By the way, if I were to be laid off here in France, I could expect the following by way of indemnities:

After 2 years in the company: 10% of monthly salary per year of service (ie) for someone earning €4,000 per month = €400 x 2 = €800.

After 5 years in the company: 20% of monthly salary per year of service (ie) for someone on €4,000 per month = €800 x 5 years = €4,000

In case anyone missed the point, after 5 years in the company, the government only requires that you receive a month's salary...that's quite generous innit?! :=

After 20 years in the company: 20% of monthly salary per year of service (ie) €800 x 20 years = € 16,000 but wait for it, plus an extra 10% of monthly salary for each year over 15 years. So add another €2,000. Wow?! Getting €18,000 taxfree after 20 years with the same company?! And by this time you're what, 45-50 years old...so you can look forwards to being on the dole until 65 too?!

I've heard of people being awarded that much after merely 6 months in some companies after they were asked to go, having simply intoned that their boss was a prick. Obviously, I don't work for such a marvellous company...?! :{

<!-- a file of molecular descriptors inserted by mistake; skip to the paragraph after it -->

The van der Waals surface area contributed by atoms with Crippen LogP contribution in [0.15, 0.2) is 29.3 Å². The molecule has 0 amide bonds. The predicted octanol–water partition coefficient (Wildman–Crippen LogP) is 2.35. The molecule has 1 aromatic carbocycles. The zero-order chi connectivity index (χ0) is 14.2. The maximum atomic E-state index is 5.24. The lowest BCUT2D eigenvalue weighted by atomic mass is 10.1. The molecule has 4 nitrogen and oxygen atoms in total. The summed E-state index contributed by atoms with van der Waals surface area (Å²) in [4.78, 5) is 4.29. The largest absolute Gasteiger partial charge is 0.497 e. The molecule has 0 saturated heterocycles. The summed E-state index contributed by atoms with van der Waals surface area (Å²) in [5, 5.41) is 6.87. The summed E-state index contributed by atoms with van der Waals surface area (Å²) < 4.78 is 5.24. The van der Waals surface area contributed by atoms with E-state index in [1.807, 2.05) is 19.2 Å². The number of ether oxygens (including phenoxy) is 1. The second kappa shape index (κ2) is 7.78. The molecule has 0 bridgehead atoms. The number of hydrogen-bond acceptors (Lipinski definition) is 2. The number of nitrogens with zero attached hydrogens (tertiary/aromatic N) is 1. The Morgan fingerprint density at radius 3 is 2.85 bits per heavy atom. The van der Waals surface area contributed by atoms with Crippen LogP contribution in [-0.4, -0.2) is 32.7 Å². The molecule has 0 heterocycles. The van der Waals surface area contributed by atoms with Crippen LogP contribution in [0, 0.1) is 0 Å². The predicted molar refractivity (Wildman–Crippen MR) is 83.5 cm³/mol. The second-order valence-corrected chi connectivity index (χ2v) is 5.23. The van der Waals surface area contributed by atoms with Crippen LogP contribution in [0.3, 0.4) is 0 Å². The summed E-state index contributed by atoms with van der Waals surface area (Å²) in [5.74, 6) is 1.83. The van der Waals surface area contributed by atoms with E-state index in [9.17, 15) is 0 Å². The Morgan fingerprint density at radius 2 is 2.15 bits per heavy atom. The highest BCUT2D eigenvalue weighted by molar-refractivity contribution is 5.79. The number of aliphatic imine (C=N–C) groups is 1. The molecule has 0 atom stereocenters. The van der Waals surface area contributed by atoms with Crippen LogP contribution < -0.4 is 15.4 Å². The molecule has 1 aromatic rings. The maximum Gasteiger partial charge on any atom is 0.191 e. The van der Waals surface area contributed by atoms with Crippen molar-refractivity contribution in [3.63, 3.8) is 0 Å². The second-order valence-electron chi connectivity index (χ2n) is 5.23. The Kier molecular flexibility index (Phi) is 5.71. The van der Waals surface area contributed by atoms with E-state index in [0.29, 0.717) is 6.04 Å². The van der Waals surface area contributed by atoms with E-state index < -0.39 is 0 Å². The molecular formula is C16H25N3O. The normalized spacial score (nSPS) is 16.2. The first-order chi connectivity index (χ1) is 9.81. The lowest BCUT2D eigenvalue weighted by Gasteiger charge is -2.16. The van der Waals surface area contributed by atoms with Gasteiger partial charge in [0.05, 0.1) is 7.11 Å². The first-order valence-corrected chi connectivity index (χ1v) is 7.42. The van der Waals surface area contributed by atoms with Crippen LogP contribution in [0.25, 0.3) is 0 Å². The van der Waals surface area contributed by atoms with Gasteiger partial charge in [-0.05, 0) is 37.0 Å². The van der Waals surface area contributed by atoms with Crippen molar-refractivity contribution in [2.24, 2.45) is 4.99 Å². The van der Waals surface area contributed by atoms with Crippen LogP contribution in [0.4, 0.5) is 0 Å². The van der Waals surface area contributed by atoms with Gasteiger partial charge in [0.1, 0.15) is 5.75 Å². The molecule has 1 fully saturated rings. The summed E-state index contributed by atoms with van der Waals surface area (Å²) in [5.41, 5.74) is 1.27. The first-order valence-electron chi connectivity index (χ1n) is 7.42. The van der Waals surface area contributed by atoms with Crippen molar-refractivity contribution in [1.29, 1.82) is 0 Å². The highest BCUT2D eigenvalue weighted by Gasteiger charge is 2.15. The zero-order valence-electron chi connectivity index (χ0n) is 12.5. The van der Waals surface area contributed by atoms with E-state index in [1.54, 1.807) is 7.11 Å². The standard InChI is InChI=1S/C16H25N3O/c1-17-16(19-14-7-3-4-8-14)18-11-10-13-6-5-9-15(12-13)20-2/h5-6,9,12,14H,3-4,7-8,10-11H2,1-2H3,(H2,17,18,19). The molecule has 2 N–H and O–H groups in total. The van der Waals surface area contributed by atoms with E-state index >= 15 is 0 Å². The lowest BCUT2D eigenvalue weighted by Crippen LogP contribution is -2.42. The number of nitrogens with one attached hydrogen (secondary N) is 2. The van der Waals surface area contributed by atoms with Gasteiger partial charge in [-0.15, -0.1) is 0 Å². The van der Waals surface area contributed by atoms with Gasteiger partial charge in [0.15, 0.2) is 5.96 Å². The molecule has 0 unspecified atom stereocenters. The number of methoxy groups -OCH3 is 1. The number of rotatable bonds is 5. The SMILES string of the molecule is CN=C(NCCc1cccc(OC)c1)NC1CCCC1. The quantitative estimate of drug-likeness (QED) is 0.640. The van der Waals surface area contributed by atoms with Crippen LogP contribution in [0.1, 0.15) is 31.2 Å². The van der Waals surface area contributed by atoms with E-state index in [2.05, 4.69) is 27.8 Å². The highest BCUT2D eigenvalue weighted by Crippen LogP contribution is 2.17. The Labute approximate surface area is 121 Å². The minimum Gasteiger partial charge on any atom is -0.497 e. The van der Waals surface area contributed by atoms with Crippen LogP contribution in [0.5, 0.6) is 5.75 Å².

I remember being made redundunt in the UK back in the early '80s and I even got 3 months salary after less than a year with the company. So, France is really truly very generous when it comes to protecting employees huh?! :zzz: And just imagine all the labour specialists earning megabucks simply advising your clients to stay away from France because it's difficult to fire people or that it's especially expensive to do so or that everyone is on a 35h week...?! :rolleyes:

And it has absolutely nothing at all to do with French employers' NI contributions being 38-45% on top of salary in addition to the employees' contribution of 21-24% already deducted from his salary...

For all of French employees' virtues or defaults, what makes them really expensive is because every centime they pay in income taxes today goes merely to finance the interest on France's public debt. There should be a lesson in this for some people: WATCH WHAT YOUR CHANCELLOR OF THE ECHEQUER'S DOING...?! :8 :* :ok: